I decided to stop the diet after 4 weeks as I was getting really fed up with it. I had managed to lose 4kg but it was really beginning to feel like hard work. Those 4kg were really lost in the second week. My appetite had reduced quite significantly. Following that I was feeling far more peckish more frequently and I realised I was eating more in weeks 3 and 4. It is worth pointing out that just because you've entered a state of ketosis it doesn't mean that you'll lose weight. Energy in vs Energy out is still an important factor. Fat contains 9kcal per gram of energy, far more than carbs or protein (both 4kcal per gram). As such, it doesn't take much for these calories to stack up. Before you know it you're overeating.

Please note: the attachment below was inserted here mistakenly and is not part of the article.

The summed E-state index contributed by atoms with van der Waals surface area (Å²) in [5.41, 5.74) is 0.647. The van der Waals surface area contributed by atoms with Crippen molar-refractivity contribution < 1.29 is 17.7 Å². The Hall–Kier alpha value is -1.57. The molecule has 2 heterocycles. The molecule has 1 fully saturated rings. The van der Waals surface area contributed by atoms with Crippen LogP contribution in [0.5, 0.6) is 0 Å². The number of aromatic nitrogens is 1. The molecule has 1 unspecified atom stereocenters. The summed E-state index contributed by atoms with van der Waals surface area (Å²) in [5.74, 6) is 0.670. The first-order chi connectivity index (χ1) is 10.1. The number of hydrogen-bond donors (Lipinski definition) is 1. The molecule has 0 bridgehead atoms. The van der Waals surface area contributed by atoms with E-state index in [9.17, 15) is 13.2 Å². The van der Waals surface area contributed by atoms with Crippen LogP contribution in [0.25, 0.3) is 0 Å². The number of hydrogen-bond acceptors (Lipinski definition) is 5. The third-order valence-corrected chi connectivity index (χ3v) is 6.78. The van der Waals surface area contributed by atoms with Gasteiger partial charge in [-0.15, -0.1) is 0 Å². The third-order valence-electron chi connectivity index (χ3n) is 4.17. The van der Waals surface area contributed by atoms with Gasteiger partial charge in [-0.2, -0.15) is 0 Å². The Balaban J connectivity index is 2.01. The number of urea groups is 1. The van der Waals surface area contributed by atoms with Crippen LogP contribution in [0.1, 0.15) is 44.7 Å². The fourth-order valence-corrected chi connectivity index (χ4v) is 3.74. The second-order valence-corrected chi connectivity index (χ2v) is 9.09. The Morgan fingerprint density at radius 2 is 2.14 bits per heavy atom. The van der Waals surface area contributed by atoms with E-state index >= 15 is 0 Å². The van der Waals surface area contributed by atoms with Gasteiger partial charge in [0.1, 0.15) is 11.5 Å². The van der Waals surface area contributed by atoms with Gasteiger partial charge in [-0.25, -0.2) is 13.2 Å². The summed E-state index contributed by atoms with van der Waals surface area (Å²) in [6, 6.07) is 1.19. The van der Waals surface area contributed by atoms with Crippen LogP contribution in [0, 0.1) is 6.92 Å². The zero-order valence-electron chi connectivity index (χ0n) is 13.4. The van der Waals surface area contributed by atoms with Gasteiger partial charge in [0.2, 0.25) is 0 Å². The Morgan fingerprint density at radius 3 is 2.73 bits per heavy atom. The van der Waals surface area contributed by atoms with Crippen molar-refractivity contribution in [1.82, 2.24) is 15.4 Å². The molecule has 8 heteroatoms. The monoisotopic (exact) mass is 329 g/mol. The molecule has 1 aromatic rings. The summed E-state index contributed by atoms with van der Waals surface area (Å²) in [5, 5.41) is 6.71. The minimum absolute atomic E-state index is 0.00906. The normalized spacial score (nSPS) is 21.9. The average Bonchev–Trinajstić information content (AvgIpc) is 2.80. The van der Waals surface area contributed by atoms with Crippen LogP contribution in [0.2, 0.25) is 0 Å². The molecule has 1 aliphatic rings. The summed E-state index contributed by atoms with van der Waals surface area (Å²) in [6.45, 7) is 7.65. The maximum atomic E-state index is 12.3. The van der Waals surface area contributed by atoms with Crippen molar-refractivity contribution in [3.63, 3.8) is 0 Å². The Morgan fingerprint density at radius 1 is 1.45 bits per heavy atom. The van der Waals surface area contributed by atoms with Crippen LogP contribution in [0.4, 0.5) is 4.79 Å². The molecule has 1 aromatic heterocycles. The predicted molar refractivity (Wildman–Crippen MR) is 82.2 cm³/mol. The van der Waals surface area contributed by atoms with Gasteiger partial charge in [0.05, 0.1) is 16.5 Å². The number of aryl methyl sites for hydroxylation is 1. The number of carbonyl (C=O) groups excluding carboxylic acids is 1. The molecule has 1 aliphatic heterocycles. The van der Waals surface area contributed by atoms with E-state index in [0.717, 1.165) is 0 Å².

Funnily enough, when I went back to eating carbohydrates, I felt sluggish, tired, irritable and my guts were all over the place. Despite this, I suddenly found myself on a bit of a carb-binge. I couldn't stop eating them! The weight came back on and my digestion was crap again. However, I did feel re-energised and it helped with my gym training. As such, for a time I cycled the keto diet with a high carb diet - essentially 'cutting' and 'bulking'. I've now done the ketogenic diet 3 times and each time my experience was a little different. Most recently it took me 2 weeks to get the 'mental clarity' and it only lasted a day. Also, at no point did my appetite subside. It stopped giving me results and eventually I stopped. Genuinely it is worth trying to find an approach to nutrition that you can stick to. For me, it's moderate carbs, with a good amount of fats and protein. Just carbohydrates before and after training.